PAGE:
Stupid Legal Metaphors


Cliche metaphors tend to have a life of their own. They get passed on through common usage even after they lose their evocative power and their original meaning is lost to time. The law is particularly bad about this, propogating antiquated metaphors long after they've become meaningless. I was reminded of this by my Civil Procedure professor's discussion of the claim preclusion doctrine. The idea here is that, once a verdict has been entered on a lawsuit about some incident, you can't, generally, come back and sue again based on the same incident. The "generally" in that last sentence is why we spend several days on the topic, because there are always exceptions. As a general example of the doctrine, if you're black and your application for a license to build a disco is rejected, and you sue for racial discrimination and it gets thrown out, you can't sue again for the same rejection on grounds that, say, there was a conspiracy between the Board of Commerce and the disco across the street. You have to make all your claims in one case, because once the case is done, the matter is considered decided.

That's not the point. The Official Favored Legal Metaphor for the doctrine of claim preclusion is that "you don't get a second bite at the apple." This makes complete sense. It is well known that apples are not a fruit which can be bitten twice, or even more than once. The example of taking single bites out of apples, but being constrained from taking more, is entirely analagous to the idea of being able to sue once, but no more. Verbal irony aside, did the originator of this metaphor even know how apples worked? Why do lawyers (and, more to the point, law professors) propogate this silly metaphor? Surely some of them have encountered apples and discoverd that you can, indeed, take a second bite of the apple.


Well, see, before the days of all produce being factory farmed, fruits and vegetables were generally smaller and had more flaws. So perhaps the inventor of the metaphor was accustomed to tiny tiny apples with lots of worm holes, out of which you might get one good bite before you'd be either out of apple or eating worms. Perhaps the point is that this system saves the would-be plaintiff from filing a suit which would be much like eating a wormy section of apple in that it would not give satisfactory results (because who's really going to be sympathetic to the second case anyway?).

Dianna Woolsey, professional rationalization services. Reasonable rates and state-of-the-art techniques. No job too implausible.

On an even more plausible note, I wonder if the reference is not to holding an apple in your hand and eating it, but to bobbing for apples. If you don't get an apple the first time, I don't think you get to bob down again for a second try.

Your explanation is much more plausible than mine. I assumed that it was some sort of Garden of Eden thing, given that these metaphors were generated by old white men who liked to quote Cicero and make allusions to the Bible and classical literature. Like, Eve took one bite and then God cast her out. That seems like an odd lesson to draw from the story, though. God didn't exactly say "I banish you from paradise forever, and shall place an angel with a flaming sword at the entrance to ensure that none of your progeny shall ever return! And guess what else? You don't get to finish your apple! How about that?"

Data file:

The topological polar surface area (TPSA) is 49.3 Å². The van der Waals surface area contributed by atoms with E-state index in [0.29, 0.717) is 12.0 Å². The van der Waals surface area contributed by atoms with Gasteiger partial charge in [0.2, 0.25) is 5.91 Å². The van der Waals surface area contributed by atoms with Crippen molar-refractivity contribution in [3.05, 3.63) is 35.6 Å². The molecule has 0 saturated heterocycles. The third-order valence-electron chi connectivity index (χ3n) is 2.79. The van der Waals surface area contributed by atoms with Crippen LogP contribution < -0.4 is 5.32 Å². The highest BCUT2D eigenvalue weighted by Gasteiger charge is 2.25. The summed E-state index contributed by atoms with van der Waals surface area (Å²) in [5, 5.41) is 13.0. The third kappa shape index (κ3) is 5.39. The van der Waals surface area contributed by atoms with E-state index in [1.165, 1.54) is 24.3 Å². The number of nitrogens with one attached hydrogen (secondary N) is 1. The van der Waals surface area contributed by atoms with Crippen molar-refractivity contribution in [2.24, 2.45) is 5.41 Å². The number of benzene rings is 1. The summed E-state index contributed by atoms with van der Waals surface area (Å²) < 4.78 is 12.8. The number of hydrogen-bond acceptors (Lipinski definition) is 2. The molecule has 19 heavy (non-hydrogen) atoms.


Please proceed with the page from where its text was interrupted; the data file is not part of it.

On a side note, claim preclusion isn't really so much about preventing Plaintiffs from making bad arguments as it is about "conserving judicial resources." Which is to say, ignoring perfectly good complaints because the court's too busy. A surprisingly large number of legal doctrines have at their heart "Justice involves doing X. But we're not going to do X, because that would involve more work for us." That's one of the reasons judges are very reluctant to change rules to be more favorable to plaintiffs. The more favorable the legal landscape is to plaintiffs, the greater the chances of a successful lawsuit, and the more lawsuits there will be. So unless the situation is truly egregious, judges prefer to leave rules that favor defendants alone, because it means fewer suits.

Claim preclusion is a balance. You get your day in court, and you can make whatever arguments you like. But once a decision is made, that's it. Unless new facts come to light, that incident is over as far as the court is concerned, even if you come up with a new theory, and even if your new theory is better. You've already short your proverbial wad.

Hey! Maybe that should be the new metaphor for claim preclusion: Shooting your load. "You only get one chance to shoot your load, so you'd better make it count." It's sexist, yes, and vulgar. But it gets the point across, it appeals to the MTV Generation, and it makes more sense than that apple thing.

The problem with switching to that metaphor is that it suggests that if you wait 10 or 20 minutes and then start fooling around with the case some more, you can indeed sue again. You'd have to specify that you can't shoot the same load more than once, but it's losing some of its catchiness by now.

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This page contains a single entry by Zach published on November 11, 2005 2:08 PM.

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